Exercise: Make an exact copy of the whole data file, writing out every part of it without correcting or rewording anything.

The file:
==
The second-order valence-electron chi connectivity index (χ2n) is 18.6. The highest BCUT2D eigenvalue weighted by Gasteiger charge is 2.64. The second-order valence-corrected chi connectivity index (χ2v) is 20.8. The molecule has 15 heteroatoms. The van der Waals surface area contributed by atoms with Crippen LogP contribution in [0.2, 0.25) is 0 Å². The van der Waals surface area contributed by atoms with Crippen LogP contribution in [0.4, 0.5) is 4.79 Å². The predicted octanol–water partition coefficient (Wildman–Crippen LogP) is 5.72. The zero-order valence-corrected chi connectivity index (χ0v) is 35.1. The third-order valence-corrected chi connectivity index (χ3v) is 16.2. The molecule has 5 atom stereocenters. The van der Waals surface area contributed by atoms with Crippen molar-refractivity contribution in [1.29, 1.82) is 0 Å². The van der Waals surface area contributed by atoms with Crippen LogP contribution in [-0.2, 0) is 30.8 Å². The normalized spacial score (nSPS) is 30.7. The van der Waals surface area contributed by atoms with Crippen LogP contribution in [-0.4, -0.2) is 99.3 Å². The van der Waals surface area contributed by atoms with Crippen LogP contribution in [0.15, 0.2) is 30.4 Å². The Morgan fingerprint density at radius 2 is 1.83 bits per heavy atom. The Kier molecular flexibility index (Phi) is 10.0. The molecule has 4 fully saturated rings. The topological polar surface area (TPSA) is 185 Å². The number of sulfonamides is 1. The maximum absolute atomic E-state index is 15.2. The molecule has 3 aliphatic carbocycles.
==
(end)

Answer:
The second-order valence-electron chi connectivity index (χ2n) is 18.6. The highest BCUT2D eigenvalue weighted by Gasteiger charge is 2.64. The second-order valence-corrected chi connectivity index (χ2v) is 20.8. The molecule has 15 heteroatoms. The van der Waals surface area contributed by atoms with Crippen LogP contribution in [0.2, 0.25) is 0 Å². The van der Waals surface area contributed by atoms with Crippen LogP contribution in [0.4, 0.5) is 4.79 Å². The predicted octanol–water partition coefficient (Wildman–Crippen LogP) is 5.72. The zero-order valence-corrected chi connectivity index (χ0v) is 35.1. The third-order valence-corrected chi connectivity index (χ3v) is 16.2. The molecule has 5 atom stereocenters. The van der Waals surface area contributed by atoms with Crippen molar-refractivity contribution in [1.29, 1.82) is 0 Å². The van der Waals surface area contributed by atoms with Crippen LogP contribution in [-0.2, 0) is 30.8 Å². The normalized spacial score (nSPS) is 30.7. The van der Waals surface area contributed by atoms with Crippen LogP contribution in [-0.4, -0.2) is 99.3 Å². The van der Waals surface area contributed by atoms with Crippen LogP contribution in [0.15, 0.2) is 30.4 Å². The Morgan fingerprint density at radius 2 is 1.83 bits per heavy atom. The Kier molecular flexibility index (Phi) is 10.0. The molecule has 4 fully saturated rings. The topological polar surface area (TPSA) is 185 Å². The number of sulfonamides is 1. The maximum absolute atomic E-state index is 15.2. The molecule has 3 aliphatic carbocycles.